Wilders won the Dutch elections in a backlash against antiSemitic protests

A rapid analysis of the Dutch election by Eric Hendriks

Geert Wilders’ Islam-critical party PVV jumped ahead in the final weeks and days of the 
Dutch general election, enabled by Islamism’s return to the front pages in the wake of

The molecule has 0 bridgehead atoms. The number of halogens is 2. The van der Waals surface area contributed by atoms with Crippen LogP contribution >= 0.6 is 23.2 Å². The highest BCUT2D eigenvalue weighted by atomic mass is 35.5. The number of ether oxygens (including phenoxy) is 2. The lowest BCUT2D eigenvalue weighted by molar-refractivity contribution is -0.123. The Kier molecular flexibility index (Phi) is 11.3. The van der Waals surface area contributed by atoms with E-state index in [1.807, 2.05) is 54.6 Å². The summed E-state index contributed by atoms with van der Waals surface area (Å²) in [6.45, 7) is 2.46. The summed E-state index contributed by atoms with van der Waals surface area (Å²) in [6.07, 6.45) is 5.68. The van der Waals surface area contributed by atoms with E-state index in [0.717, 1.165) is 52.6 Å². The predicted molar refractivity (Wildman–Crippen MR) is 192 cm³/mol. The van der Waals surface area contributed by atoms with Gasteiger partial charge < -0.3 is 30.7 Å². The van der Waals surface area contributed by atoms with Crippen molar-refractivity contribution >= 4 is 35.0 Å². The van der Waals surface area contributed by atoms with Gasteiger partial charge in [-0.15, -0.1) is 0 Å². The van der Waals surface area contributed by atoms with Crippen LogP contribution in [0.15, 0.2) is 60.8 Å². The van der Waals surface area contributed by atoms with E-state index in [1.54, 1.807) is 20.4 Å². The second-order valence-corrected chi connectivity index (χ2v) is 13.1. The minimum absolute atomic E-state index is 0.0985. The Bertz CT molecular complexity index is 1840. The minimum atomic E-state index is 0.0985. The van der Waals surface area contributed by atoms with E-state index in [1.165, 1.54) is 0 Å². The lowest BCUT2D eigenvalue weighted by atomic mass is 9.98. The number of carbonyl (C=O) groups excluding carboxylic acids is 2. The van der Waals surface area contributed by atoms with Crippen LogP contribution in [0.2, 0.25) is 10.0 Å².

Hamas’ terror attack of October 7. The Gaza War and anti-Israel protests, which also in the Netherlands were frequently hijacked by anti-Semites, Islamists, and Hamas apologists, seem to have reminded Dutch voters of longstanding worries about Islamization and migration from the Middle East. Yet, despite the logical nexus between those worries and Wilders’ electoral surge, the extent of this surge only became apparent when the exit polls came out. Up to election day, PVV had polled on par with three centrist parties. However, shocking the political and journalistic order, PVV won by a landslide, capturing 37 seats out of 150, a quarter of the Dutch lower house. It eclipses GL/PvdA, an alliance between the Social Democrats and the Greens, led by former European Commissioner Frans Timmermans, which came in a distant second with 25 seats. The right-liberal VVD of outgoing Prime Minister Rutte, now led by Dilan Yeşilgöz, won 24 seats. NSC (New Social Contract), a split-off from the Christian Democratic CDA, gained 20 seats, primarily based on the popularity of its frontman, the able parliamentarian Pieter Omtzigt. The rest of the total of 26 competing parties remained small or disappeared from the map.

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